Riley Belcher,

Riley Belcher, a pre-nursing freshman, speaks on the importance of voting at the pro-choice protest she organized, Friday, Sept. 10, at the Texas Capitol.

Riley Belcher sat among somber faces and silence in the center of the Texas Capitol.

She, along with other demonstrators, surrounded the inside and outside steps of the building with decorated posters, protesting the passing of Texas Senate Bill 8, one of the nation’s strictest anti-abortion laws. The bill was approved by Gov. Greg Abbott in May and went into effect on Sept. 1.

The bill, also known as the "Heartbeat Bill," prohibits abortions once a fetal heartbeat is detected during an ultrasound. This usually occurs between five to six weeks after pregnancy, which is before some people even know they're pregnant.

The circumstances of the bill also applies to individuals who are impregnated from rape or incest, but there is an exception for medical emergencies. In addition to banning abortion after six weeks of pregnancy, the bill allows individuals to sue medical offices or anyone who assists in helping someone obtain an abortion passed the six-week period.

Inspired by the mobility of pro-choice supporters across Texas and angered by what felt like a grab for her individual rights, Belcher, a pre-nursing freshman, organized a rally to protest the passing of the bill.

“I’m protesting for the safe and legal access to abortion,” Belcher said. “How can you say, ‘my body, my choice’ when it comes to issues like public health and COVID, and then take away women's rights to choose?”

After taking part in a protest over the summer led by Feminist Action Project, a student-led gender justice activism group at the University of Texas at Austin, Belcher was inspired to organize her own protest led by fellow Texas State students and people in Austin. With the help of Feminist Action Project, Belcher spread the word of the protest across Texas State and UT.

Nearly 100 young adults filled the rotunda of the Texas Capitol on Sept. 10 to join the demonstration and protest Abbott's decision to sign the bill into law. The protest began at 2:30 p.m. and lasted until 5 p.m. Those present peacefully sat on the floor of the rotunda and displayed signs advocating for an individual's right to an abortion, even when the time period presented in the bill has passed.

Heartbeat Bill protest

Students from Texas State and the University of Texas at Austin join together to protest the "Heartbeat Bill", Friday, Sept. 10 at the Texas Capitol.

After protesting silently inside the Capitol, Belcher led the group outside to the steps of the building where demonstrators held signs and shouted chants such as “my body, my choice” and “Governor Abbott you can’t hide, you don’t care if women die.”

Among those protesting was Kenna Lookingbill, a human development and family sciences sophomore. As someone who is adopted, Lookingbill said she is often pressured to be anti-abortion.

"[They're] like, 'well, you know, if your birth mom had gotten an abortion, you wouldn't be here,'" Lookingbill said. "But I mean, it was [still] her choice . . . it doesn't matter.”

Lookingbill doesn't see her adoption as a reason why abortion is unnecessary or wrong. In her eyes, though her mother chose to carry out a pregnancy, the important part was that she had the freedom to choose.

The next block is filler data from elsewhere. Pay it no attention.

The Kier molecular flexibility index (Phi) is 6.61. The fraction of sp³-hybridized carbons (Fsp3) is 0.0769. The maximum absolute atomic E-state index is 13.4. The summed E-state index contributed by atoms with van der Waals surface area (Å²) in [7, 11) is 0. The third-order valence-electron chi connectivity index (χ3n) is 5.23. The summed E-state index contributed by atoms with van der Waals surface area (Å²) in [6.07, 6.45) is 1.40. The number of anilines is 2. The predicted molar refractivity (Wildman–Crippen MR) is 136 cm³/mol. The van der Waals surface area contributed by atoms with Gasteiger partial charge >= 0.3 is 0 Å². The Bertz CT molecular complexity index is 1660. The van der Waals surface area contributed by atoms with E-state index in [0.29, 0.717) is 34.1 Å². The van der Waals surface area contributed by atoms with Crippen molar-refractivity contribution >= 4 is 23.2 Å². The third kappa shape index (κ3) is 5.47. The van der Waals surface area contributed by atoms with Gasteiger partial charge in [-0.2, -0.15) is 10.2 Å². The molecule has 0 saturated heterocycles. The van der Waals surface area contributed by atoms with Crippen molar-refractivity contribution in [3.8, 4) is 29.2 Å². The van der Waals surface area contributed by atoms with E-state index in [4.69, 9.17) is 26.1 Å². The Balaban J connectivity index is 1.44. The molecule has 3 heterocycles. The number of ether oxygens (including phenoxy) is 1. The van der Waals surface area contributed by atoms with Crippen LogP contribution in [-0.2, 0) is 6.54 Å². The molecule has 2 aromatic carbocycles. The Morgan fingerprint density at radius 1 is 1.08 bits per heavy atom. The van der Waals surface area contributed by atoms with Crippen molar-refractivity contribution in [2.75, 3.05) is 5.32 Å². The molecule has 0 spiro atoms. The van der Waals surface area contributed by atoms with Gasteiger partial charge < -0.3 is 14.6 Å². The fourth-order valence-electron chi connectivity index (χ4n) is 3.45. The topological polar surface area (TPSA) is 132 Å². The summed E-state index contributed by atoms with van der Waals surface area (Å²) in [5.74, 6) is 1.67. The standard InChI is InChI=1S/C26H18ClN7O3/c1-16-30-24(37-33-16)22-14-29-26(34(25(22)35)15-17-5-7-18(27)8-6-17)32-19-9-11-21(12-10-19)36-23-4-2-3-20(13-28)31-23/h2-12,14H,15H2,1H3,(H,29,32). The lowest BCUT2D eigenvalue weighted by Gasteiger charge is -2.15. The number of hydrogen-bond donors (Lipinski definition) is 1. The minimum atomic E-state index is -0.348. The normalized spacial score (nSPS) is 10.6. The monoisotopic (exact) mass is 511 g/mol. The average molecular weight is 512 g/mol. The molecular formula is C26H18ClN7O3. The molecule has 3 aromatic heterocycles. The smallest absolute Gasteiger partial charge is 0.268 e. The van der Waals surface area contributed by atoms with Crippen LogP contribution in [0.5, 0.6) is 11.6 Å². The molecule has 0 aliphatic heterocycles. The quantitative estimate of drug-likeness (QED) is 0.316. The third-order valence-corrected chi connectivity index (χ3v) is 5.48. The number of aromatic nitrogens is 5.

The freedom of individual choice was an act fellow protestors also advocated for. Jazmin Guevara, an education senior, said she witnessed her mother, who had her first child at 16 years old, encounter the hardships that come with raising a child at a young age.

While her mother managed to overcome these hardships, Guevara doesn't believe it's fair to expect every person who gets pregnant to go through those same experiences and live a life they do not want or are not prepared for.

“That's what's important, you know, for women to have the choice to do what they want in their life. So, it's just not right for the government to take that choice away. It's a medical procedure. It's between the patient and the doctor,” Guevara said.

As the demonstration continued, protesters shared personal experiences that motivated them to advocate for abortion access. Many shared vulnerable stories of coercion and rape, asking why they should have to fight for the choice to have an abortion when pregnancy itself isn't always avoidable. Still, many addressed the idea that even in situations where pregnancy is a result of consensual acts, there should be a right to choose.

Throughout the protest, Belcher delivered speeches that stressed the importance of voting. While she will still be too young to vote for the next few months, she urged protesters to register to vote and participate in the upcoming elections, supporting candidates who respect the right to choose.

Though she isn't sure whether she will organize another protest in the near future, Belcher plans on attending more events advocating for the right to an abortion. She aims to continue encouraging people to exercise their civic duty and vote in each election for the changes they wish to see.

Journalism is an act of civic responsibility. We see our work as a public service that is necessary for a community to thrive because knowledge is empowering. If you enjoyed this story, please consider helping us "Defend the First Amendment" by donating today!

Load comments